Home Could Music Licensing Costs Kill Pandora? Last.fm’s Troubles Are A Warning Sign

Could Music Licensing Costs Kill Pandora? Last.fm’s Troubles Are A Warning Sign

Maybe Tim Westergren has a point. The Pandora cofounder has been making the rounds in the last few months, arguing that the music licensing costs his company has to pay are crippling and should be changed by Congress. Music labels and many artists aren’t thrilled about the proposed changes. So what’s the deal? Could licensing costs actually kill Pandora? 

Probably not anytime soon. But it’s certainly true that these high licensing costs make it much more difficult to do business. For evidence of that, look no further than Last.fm. Next month, the algorithm-fueled Internet music service is scaling back its most radio-like feature in several countries.

In the United States, Canada and the UK, Last.fm’s radio streaming feature will still be available via Web browsers, but using it from their desktop client – just like its mobile apps – will become a subscription-only feature. The reason? You guessed it: The cost of securing rights to that music is too high for Last.fm to make the end product freely available, the company says.

In the UK, music licensing costs are even more onerous than they are in the United States, says radio futurologist James Cridland. It’s exactly why Pandora isn’t available there, nor is there an equivalent service. Last.fm is probably the closest thing the UK has, and it’s about to see its functionality scaled back. 

“I’m not sure what the magic bullet is,” says Cridland. “But at some point people need to stop and ask why there isn’t a Pandora in the UK, which after all is one of the countries that produces the most music in the world.” 

Cridland has done the math. Running a service like Pandora in the UK would require a company to pay out more money in licensing fees than they could conceivably earn in revenue.  

Internet Radio Is Expensive And Hard to Monetize

For Last.fm, licensing costs aren’t the only part of this equation. It’s also worth looking at the other end of the business model – namely, the revenue side. The fact that Last.fm is cutting its free radio service out of its desktop app suggests it’s tightening up its freemium business model overall.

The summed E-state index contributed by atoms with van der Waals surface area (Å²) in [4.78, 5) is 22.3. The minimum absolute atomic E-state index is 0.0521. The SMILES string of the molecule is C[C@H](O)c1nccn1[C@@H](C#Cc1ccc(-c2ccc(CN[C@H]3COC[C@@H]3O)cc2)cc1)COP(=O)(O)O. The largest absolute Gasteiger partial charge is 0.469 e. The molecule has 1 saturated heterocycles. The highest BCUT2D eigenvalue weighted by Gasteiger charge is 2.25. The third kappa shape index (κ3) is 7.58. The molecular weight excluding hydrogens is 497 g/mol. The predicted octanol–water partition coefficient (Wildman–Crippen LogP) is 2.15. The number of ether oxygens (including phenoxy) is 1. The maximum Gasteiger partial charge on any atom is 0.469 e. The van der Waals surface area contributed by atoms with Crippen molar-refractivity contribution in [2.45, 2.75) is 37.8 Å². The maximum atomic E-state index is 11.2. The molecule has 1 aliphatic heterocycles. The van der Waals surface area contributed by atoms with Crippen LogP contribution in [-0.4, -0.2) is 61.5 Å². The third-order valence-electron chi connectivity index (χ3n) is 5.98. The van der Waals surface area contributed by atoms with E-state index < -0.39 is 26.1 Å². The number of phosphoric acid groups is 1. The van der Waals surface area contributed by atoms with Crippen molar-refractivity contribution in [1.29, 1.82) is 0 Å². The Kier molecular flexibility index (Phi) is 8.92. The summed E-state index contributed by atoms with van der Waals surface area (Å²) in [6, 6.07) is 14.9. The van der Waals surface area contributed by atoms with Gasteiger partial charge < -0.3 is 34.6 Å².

It makes sense. Last.fm’s desktop app collects a lot of listener data, but it doesn’t appear to directly make money. I can play personalized stations from this app all day long without ever seeing or hearing an advertisement. Starting January 15, I’ll have to go to the Last.fm website, where the entire layout is wrapped in display ads and before my Notorious B.I.G.-inspired station starts playing, Taylor Swift will try to sell me some perfume. 

The fact that Last.fm is pulling radio out of its desktop app all together – as opposed to augmenting it with audio ads – suggests that audio-only Internet advertising isn’t quite as potent a force as once thought. Personalized, targeted radio ads seem powerful in theory, but they’re far more lucrative when paired with video and display advertisements. Paying subscribers are even more valuable. Clearly, Last.fm is hoping to push users in either of those two directions as it continues to navigate a digital music marketplace that looks very different than it did when Last.fm was founded almost a decade ago. 

Last.fm isn’t the big fish here – it’s the canary in the coal mine. Pandora is far better-positioned than Last.fm, its chief U.S. competitor. Yet even at the head of the pack, business in the streaming music space is brutal. Music licensing costs may not kill Pandora, but Last.fm’s troubles make it clear that the issue can wreak havoc on a music service’s core functionality. No wonder Tim Westergren won’t shut up.

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